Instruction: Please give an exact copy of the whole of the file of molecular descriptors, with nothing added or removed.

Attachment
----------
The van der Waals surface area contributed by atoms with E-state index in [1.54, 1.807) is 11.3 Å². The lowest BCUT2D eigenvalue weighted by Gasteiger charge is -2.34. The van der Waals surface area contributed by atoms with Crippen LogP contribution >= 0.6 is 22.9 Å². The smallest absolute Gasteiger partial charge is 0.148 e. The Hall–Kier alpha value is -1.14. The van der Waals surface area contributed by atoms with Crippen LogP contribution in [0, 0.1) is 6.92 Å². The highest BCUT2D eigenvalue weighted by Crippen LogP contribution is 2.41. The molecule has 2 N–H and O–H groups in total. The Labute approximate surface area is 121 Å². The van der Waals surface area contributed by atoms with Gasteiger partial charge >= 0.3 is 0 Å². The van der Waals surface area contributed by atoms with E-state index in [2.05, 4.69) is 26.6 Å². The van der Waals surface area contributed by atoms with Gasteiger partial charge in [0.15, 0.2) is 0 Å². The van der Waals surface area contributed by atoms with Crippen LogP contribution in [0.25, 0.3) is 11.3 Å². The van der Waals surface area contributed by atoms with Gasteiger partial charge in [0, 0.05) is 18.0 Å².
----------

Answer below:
The van der Waals surface area contributed by atoms with E-state index in [1.54, 1.807) is 11.3 Å². The lowest BCUT2D eigenvalue weighted by Gasteiger charge is -2.34. The van der Waals surface area contributed by atoms with Crippen LogP contribution >= 0.6 is 22.9 Å². The smallest absolute Gasteiger partial charge is 0.148 e. The Hall–Kier alpha value is -1.14. The van der Waals surface area contributed by atoms with Crippen LogP contribution in [0, 0.1) is 6.92 Å². The highest BCUT2D eigenvalue weighted by Crippen LogP contribution is 2.41. The molecule has 2 N–H and O–H groups in total. The Labute approximate surface area is 121 Å². The van der Waals surface area contributed by atoms with Gasteiger partial charge >= 0.3 is 0 Å². The van der Waals surface area contributed by atoms with E-state index in [2.05, 4.69) is 26.6 Å². The van der Waals surface area contributed by atoms with Gasteiger partial charge in [0.15, 0.2) is 0 Å². The van der Waals surface area contributed by atoms with Crippen LogP contribution in [0.25, 0.3) is 11.3 Å². The van der Waals surface area contributed by atoms with Gasteiger partial charge in [0, 0.05) is 18.0 Å².